Emily Beauregard, executive director of Kentucky Voices for Health, an umbrella group of pro-Obamacare organizations, wrote in an op-ed that Bevin's changes are designed to "remove people from the rolls, rather than to promote health and access to affordable care."

Verma, who played an active role in designing Kentucky's waiver request, told the Medicaid directors that the new rules are "ushering in a new day for Medicaid" that will increase states' flexibility while improving accountability and integrity.

"We owe our fellow citizens more than just giving them a Medicaid card. We owe a card with care, and more importantly a card with hope," Verma said. "Hope that they can achieve a better future for themselves and their families. Hope that they can one day break the chains of generational poverty and no longer need public assistance, and the hope that every American, no matter their race, creed, or origin, can reach their highest potential. We will approve proposals that accomplish this goal."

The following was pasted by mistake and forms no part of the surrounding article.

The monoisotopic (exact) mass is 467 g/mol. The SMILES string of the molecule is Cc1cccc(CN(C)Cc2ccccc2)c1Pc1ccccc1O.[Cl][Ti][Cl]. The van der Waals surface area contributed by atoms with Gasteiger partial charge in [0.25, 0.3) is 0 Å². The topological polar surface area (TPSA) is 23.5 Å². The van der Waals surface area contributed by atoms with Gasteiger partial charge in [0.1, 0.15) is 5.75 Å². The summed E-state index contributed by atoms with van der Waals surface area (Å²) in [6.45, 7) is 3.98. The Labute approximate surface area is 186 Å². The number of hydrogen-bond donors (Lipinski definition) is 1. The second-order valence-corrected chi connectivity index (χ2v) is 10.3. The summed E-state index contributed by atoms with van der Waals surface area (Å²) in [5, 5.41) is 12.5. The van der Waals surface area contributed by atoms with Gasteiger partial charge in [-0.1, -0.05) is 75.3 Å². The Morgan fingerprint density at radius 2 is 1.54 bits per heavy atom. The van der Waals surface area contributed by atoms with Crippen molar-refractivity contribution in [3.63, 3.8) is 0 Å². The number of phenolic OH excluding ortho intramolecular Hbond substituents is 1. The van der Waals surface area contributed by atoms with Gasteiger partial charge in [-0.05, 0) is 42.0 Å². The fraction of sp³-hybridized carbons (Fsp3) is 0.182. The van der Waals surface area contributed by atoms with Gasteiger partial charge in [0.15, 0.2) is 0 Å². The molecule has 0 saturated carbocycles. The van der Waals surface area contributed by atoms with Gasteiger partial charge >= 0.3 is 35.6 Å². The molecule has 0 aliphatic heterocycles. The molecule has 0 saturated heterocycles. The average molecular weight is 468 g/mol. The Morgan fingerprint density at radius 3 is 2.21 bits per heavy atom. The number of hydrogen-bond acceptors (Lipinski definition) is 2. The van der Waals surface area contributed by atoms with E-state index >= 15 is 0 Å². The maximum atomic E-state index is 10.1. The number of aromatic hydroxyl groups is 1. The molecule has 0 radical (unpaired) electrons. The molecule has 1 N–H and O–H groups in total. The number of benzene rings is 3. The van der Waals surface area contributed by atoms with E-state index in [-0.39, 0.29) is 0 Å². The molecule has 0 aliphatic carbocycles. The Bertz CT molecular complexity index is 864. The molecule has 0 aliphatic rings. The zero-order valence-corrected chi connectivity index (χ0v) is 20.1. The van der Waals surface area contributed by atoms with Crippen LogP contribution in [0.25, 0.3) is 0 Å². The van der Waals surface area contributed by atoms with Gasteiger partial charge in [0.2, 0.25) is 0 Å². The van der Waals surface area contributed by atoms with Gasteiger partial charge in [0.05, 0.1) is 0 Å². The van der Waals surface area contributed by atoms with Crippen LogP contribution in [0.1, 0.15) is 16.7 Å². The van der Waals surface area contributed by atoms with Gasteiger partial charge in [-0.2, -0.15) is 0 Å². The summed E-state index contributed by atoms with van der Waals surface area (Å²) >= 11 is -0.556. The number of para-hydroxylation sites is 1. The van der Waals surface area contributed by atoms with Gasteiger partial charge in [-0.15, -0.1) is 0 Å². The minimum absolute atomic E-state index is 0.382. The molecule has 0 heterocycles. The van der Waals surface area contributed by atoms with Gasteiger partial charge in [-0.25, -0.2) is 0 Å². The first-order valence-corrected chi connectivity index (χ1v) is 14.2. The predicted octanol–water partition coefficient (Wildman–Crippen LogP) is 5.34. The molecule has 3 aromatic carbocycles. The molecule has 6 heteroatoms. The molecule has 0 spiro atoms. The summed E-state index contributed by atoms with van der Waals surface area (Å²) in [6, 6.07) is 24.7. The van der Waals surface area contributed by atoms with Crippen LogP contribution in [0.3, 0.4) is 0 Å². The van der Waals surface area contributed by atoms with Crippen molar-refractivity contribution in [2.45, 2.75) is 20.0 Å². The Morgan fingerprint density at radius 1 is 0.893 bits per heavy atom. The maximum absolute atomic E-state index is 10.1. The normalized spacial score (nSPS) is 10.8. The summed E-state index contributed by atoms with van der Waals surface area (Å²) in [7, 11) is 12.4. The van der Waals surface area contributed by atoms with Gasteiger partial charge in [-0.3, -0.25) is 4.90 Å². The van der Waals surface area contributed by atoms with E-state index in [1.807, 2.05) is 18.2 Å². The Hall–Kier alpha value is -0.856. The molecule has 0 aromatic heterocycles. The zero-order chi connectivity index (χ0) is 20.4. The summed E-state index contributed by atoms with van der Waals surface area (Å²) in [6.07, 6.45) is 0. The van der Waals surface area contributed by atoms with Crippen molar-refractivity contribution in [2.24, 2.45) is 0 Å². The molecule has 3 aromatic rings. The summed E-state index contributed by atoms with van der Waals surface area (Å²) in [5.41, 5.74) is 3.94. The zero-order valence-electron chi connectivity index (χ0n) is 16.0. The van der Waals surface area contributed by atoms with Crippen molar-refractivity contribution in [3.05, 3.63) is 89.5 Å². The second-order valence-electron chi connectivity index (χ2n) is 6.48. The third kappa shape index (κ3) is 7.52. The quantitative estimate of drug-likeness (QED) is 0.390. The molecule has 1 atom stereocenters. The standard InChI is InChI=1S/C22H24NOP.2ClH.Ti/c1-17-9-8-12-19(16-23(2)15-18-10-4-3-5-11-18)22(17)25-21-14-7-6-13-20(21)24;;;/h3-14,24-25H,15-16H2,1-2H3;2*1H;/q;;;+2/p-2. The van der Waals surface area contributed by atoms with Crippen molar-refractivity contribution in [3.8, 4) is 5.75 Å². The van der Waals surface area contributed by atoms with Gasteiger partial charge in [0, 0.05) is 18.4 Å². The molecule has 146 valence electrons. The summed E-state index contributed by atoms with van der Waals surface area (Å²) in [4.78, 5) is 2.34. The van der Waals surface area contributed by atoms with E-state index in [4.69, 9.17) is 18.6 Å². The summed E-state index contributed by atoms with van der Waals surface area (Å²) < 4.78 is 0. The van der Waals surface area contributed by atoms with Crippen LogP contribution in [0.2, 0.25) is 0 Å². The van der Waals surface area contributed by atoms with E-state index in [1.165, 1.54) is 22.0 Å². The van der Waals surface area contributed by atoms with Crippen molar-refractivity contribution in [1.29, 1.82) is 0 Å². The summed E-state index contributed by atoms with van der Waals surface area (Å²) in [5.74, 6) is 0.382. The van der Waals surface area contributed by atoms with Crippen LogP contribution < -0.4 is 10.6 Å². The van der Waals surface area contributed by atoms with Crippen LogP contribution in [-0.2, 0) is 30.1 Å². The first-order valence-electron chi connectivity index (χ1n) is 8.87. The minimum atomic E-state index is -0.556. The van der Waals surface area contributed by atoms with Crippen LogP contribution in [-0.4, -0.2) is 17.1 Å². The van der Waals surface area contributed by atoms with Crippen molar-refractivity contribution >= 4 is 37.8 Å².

Verma also said, "Believing that community engagement requirements do not support or promote the objectives of Medicaid is a tragic example of the soft bigotry of low expectations consistently espoused by the prior administration."

Seven other states — Arizona, Arkansas, Indiana, Maine, New Hampshire, Utah and Wisconsin — have submitted varying requests to CMS that would require non-disabled Medicaid enrollees to either work or provide community service.
Posted by Melissa Patrick at 9:35 PM